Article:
Instead of sugar, load up on protein. High-quality protein will lower your triglycerides and raise your HDL. The best protein sources are nuts, eggs, free-range poultry, grass-fed beef and wild-caught salmon.

A pretty good source of protein that also has another triglyceride-lowering property is beans. Their soluble fiber absorbs fats and helps the body excrete them before they can turn into triglycerides. One study published in The American Journal of Clinical Nutrition found that when men with high triglycerides added canned beans to their diet every day they lowered their triglycerides by 18%.7

Eat one or two cups of beans every day. Try a variety like pintos, black beans, chickpeas, lentils, cannellini, and peas.

If you’re not a bean lover, you can take an extract of white kidney beans. In one double-blind placebo-controlled study, patients were assigned to take either a placebo or 1,000 milligrams of white bean extract twice a day before meals containing starches. After 24 weeks, the group taking the white bean extract lowered their triglycerides 330% more than the placebo group.8

Start with 500 mg of the extract twice a day. It’s important to take it about 20 minutes before you eat to get the triglyceride lowering effect.

To Your Good Health,

Al Sears, MD

Al Sears, MD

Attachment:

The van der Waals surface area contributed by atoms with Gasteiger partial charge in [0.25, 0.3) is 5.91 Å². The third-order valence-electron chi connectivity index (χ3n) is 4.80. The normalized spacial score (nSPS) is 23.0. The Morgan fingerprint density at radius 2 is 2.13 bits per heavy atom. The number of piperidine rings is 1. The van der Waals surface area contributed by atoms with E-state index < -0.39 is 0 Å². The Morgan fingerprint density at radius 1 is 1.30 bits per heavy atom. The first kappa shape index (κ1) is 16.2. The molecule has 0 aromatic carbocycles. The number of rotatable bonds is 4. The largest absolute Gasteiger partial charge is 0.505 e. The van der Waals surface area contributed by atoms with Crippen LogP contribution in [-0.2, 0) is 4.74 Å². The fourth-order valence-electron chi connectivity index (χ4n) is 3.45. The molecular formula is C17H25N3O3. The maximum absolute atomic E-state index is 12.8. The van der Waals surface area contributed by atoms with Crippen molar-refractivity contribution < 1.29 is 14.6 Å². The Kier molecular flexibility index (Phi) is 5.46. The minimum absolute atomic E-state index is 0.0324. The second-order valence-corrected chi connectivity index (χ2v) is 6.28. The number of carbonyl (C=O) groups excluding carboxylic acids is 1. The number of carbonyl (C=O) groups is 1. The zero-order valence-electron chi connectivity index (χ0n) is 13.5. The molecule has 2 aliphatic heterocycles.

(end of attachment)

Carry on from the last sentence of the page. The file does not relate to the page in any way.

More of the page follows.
1. Hooper J. “Drugs: Effective for the Few, Prescribed to the Many.” Men’s Journal. Retriened September 23, 2014. 2. Weverling-Rijnsburger AW, Blauw GJ, Lagaay AM, Knook DL, Meinders AE, Westendorp RG. “Total cholesterol and risk of mortality in the oldest old.” Lancet 1997;350(9085):1119-23. 3. Du G, Lewis M, Shaffer M, Chen H, Yang Q, Mailman R, Huang X. “Serum cholesterol and nigrostriatal R2* values in Parkinson’s disease.” PLoS One 2012;7(4):e35397. 4. Beltowski J. “Statins and ALS: the possible role of impaired LXR signaling.” Med Sci Monit 2010;16(3):RA73-78. 5. Cohen JD, Brinton EA, Ito MK, Jacobson TA. Understanding Statin Use in America and Gaps in Patient Education (USAGE): an internet-based survey of 10,138 current and former statin users. J Clin Lipidol. 2012;6(3):208-15. 6. Kohashi K, et. al. “Effects of Eicosapentaenoic Acid on the Levels of Inflammatory Markers, Cardiac Function and Long-Term Prognosis in Chronic Heart Failure Patients with Dyslipidemia.” J Atheroscler Thromb. 2014. Epub ahead of print. 7. Anderson JW, Gustafson NJ, Spencer DB, Tietyen J, Bryant CA. Serum lipid response of hypercholesterolemic men to single and divided doses of canned beans. Am J Clin Nutr 1990;51:1013-9. 8. Erner S, Meiss D. “Thera-Slim for Weight Loss: A randomized double-blind placebo controlled study.” 2003. Online Source: